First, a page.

Audi RS3 vs Audi RS2: how do they compare?
Audi’s oldest RS (1996) meets its youngest (2021). Generational conflict ensues
Hang on, why are we comparing a 2 with a 3?
Good point, well made. The RS3 we have here is the Sportback – the baby of the RS range these days despite having 394bhp – while the RS2 was the genesis of fast and large Audi estates. We have a lot to thank it for. And yet, both are turbocharged five-cylinder Rennsport cars from Ingolstadt with massive power and large price tags. The RS3 Launch Edition here retails at just the wrong side of £60,000, while the RS2 cost £45,705 when it launched back in 1994. That’s over £92,000, inflation adjusted. Yikes.
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Surely the stats make for grim reading for the RS2?
Kind of, although every time we drive an RS2 we’re reminded just how quick it really is – once you get past the almighty turbo lag. The Porsche-fettled 2.2-litre 5cyl has a giant KKK turbo and makes 315bhp and 302lb ft of torque. That means 0–60mph in 5.4secs, or roughly the same as a manual Aston Martin DB7 from the same era. The RS3 is a monster, though. The power figure is the same as the previous generation, but torque’s up to 369lb ft and we clocked a 0–62mph sprint at 3.6secs, below Audi’s claimed 3.8.
I sense a “but” coming...
Everything about the RS2 is real. It’s a joy to drive, feeling light despite the size and rapid if you can get above 4,000rpm and stay there. It’s properly engineered; the grilles are metal and functional, the bonnet release pops satisfyingly out of the third Audi ring and the interior is glorious with blue weave carbon fibre on the dash and doors, plus soft blue Alcantara on the Recaro seats. It sounds decidedly unsporty at low speeds, and of course there’s none of the RS3’s acoustic enhancement, but there are good vibrations even at a standstill that let you know you’re in serious company.Advertisement - Page continues below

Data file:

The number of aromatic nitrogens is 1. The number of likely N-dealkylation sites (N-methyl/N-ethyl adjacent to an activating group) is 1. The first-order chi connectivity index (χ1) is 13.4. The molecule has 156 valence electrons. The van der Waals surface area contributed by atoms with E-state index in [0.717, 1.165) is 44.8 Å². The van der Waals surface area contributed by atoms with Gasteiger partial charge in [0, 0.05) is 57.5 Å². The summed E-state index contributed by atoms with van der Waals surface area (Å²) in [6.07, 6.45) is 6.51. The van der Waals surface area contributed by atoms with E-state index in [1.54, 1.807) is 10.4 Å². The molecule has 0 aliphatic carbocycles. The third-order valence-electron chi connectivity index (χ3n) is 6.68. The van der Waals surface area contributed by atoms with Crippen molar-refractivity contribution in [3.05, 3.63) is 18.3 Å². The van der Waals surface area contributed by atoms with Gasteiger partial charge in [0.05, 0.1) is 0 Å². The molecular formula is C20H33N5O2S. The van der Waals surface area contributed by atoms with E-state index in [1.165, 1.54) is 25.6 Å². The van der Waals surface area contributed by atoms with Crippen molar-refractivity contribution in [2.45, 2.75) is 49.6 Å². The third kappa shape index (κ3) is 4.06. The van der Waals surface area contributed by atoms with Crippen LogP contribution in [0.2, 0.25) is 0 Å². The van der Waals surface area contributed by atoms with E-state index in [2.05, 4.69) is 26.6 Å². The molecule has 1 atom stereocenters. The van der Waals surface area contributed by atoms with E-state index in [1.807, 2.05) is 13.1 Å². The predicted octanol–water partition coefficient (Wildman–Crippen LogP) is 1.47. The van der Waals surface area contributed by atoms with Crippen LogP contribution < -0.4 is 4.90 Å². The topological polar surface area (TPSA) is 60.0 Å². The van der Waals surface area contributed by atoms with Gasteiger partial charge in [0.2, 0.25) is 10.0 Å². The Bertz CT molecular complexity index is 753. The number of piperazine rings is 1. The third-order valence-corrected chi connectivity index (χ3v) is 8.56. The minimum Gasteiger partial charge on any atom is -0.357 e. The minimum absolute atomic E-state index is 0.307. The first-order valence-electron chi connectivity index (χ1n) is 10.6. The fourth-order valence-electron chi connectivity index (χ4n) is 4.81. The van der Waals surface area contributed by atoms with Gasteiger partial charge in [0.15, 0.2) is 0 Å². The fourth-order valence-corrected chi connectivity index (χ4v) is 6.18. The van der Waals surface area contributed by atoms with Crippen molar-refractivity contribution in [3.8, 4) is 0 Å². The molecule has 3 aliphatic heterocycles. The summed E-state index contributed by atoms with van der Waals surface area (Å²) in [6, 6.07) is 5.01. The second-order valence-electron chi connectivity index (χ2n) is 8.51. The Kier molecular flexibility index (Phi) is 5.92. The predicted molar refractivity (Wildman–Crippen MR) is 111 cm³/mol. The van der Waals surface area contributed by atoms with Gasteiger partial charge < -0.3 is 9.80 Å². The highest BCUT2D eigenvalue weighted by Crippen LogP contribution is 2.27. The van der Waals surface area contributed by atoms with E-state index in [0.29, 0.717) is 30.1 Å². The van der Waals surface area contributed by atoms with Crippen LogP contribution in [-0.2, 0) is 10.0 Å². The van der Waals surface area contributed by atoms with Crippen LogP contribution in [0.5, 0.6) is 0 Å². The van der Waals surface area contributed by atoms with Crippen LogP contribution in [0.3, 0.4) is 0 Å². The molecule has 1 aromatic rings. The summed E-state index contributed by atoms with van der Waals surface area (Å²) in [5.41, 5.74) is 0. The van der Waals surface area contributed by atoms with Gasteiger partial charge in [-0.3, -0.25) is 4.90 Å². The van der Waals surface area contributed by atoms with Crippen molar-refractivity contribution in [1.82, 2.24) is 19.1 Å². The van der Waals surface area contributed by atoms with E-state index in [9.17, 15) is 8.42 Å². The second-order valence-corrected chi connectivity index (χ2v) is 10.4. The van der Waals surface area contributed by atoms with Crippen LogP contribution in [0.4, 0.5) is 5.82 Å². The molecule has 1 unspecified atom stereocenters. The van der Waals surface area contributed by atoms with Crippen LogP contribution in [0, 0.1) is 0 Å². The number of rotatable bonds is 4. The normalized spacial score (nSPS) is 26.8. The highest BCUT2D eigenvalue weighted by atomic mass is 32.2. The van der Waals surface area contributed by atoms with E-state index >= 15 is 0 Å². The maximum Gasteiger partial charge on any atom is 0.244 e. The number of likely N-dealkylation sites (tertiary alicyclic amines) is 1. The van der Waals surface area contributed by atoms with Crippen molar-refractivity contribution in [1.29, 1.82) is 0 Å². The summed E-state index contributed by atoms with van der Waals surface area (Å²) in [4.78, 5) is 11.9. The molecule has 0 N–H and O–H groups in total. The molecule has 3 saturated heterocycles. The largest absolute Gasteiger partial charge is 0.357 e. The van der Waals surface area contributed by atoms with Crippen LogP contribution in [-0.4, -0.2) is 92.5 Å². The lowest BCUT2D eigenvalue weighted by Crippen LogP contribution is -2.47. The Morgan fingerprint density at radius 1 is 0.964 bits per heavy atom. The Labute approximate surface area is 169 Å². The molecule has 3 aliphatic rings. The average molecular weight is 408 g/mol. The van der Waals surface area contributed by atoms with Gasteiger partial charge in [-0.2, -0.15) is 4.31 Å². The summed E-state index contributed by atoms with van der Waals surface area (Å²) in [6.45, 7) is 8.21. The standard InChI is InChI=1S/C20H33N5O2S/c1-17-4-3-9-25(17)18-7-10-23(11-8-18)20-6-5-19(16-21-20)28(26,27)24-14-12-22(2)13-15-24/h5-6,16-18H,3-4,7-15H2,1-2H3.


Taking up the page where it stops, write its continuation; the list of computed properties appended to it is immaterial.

Didn’t Audi need a whole lot of help in the Nineties?
It did, but that makes the RS2 even cooler. The shells were built in Ingolstadt and shipped to Stuttgart for Porsche to fit the powertrain, wheels, brakes, even the door mirrors. Frustratingly, this generation of RS3 actually feels less special than before. Unless you’re staring at the expanse of grille up front, the exterior looks as though it could be from an S3, and the interior is dark and dour. We wish Audi offered a big rear wing à la Mercedes-AMG A45.
Must have been some improvement over time, though?
Drive this pair back to back and the main difference is in the braking. It may say Porsche on the RS2’s calipers, but brake tech has come a long way in the last couple of decades. You can even have carbon-ceramics on the RS3. They both have quattro all-wheel drive too, but the RS3 is now so tech-filled that you can stick it in ‘RS Torque Rear’ mode and the computers allow you to do big lairy skids. Please don’t ever try that in a now-precious RS2.